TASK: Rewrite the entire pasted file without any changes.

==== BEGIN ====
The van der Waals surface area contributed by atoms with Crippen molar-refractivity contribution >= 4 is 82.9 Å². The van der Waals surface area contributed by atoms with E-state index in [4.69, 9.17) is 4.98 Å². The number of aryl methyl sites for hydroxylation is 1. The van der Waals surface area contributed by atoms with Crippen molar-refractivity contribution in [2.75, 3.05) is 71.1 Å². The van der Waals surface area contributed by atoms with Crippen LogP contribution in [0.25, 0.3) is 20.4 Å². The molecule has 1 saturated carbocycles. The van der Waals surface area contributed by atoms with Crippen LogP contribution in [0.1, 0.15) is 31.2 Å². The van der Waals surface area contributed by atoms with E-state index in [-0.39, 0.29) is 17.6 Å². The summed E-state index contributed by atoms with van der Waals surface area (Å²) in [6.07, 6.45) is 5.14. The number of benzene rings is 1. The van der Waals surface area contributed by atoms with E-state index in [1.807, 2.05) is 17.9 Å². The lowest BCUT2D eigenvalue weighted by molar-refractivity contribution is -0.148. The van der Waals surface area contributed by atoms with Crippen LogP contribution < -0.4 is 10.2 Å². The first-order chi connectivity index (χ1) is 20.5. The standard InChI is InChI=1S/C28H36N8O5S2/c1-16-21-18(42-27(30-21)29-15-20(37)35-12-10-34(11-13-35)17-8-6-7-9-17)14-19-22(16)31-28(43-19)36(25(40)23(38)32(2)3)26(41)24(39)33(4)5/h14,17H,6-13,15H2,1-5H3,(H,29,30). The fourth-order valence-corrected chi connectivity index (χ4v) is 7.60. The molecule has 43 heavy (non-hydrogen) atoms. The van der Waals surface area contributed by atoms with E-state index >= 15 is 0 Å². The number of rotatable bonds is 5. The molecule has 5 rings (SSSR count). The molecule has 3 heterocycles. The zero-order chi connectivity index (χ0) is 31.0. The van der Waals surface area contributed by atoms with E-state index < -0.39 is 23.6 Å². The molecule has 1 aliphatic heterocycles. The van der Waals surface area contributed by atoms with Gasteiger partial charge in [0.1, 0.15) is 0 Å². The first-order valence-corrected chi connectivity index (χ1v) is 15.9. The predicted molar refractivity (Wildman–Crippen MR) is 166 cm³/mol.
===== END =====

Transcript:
The van der Waals surface area contributed by atoms with Crippen molar-refractivity contribution >= 4 is 82.9 Å². The van der Waals surface area contributed by atoms with E-state index in [4.69, 9.17) is 4.98 Å². The number of aryl methyl sites for hydroxylation is 1. The van der Waals surface area contributed by atoms with Crippen molar-refractivity contribution in [2.75, 3.05) is 71.1 Å². The van der Waals surface area contributed by atoms with Crippen LogP contribution in [0.25, 0.3) is 20.4 Å². The molecule has 1 saturated carbocycles. The van der Waals surface area contributed by atoms with Crippen LogP contribution in [0.1, 0.15) is 31.2 Å². The van der Waals surface area contributed by atoms with E-state index in [-0.39, 0.29) is 17.6 Å². The summed E-state index contributed by atoms with van der Waals surface area (Å²) in [6.07, 6.45) is 5.14. The number of benzene rings is 1. The van der Waals surface area contributed by atoms with E-state index in [1.807, 2.05) is 17.9 Å². The lowest BCUT2D eigenvalue weighted by molar-refractivity contribution is -0.148. The van der Waals surface area contributed by atoms with Crippen LogP contribution < -0.4 is 10.2 Å². The first-order chi connectivity index (χ1) is 20.5. The standard InChI is InChI=1S/C28H36N8O5S2/c1-16-21-18(42-27(30-21)29-15-20(37)35-12-10-34(11-13-35)17-8-6-7-9-17)14-19-22(16)31-28(43-19)36(25(40)23(38)32(2)3)26(41)24(39)33(4)5/h14,17H,6-13,15H2,1-5H3,(H,29,30). The fourth-order valence-corrected chi connectivity index (χ4v) is 7.60. The molecule has 43 heavy (non-hydrogen) atoms. The van der Waals surface area contributed by atoms with E-state index >= 15 is 0 Å². The number of rotatable bonds is 5. The molecule has 5 rings (SSSR count). The molecule has 3 heterocycles. The zero-order chi connectivity index (χ0) is 31.0. The van der Waals surface area contributed by atoms with E-state index < -0.39 is 23.6 Å². The molecule has 1 aliphatic heterocycles. The van der Waals surface area contributed by atoms with Gasteiger partial charge in [0.1, 0.15) is 0 Å². The first-order valence-corrected chi connectivity index (χ1v) is 15.9. The predicted molar refractivity (Wildman–Crippen MR) is 166 cm³/mol.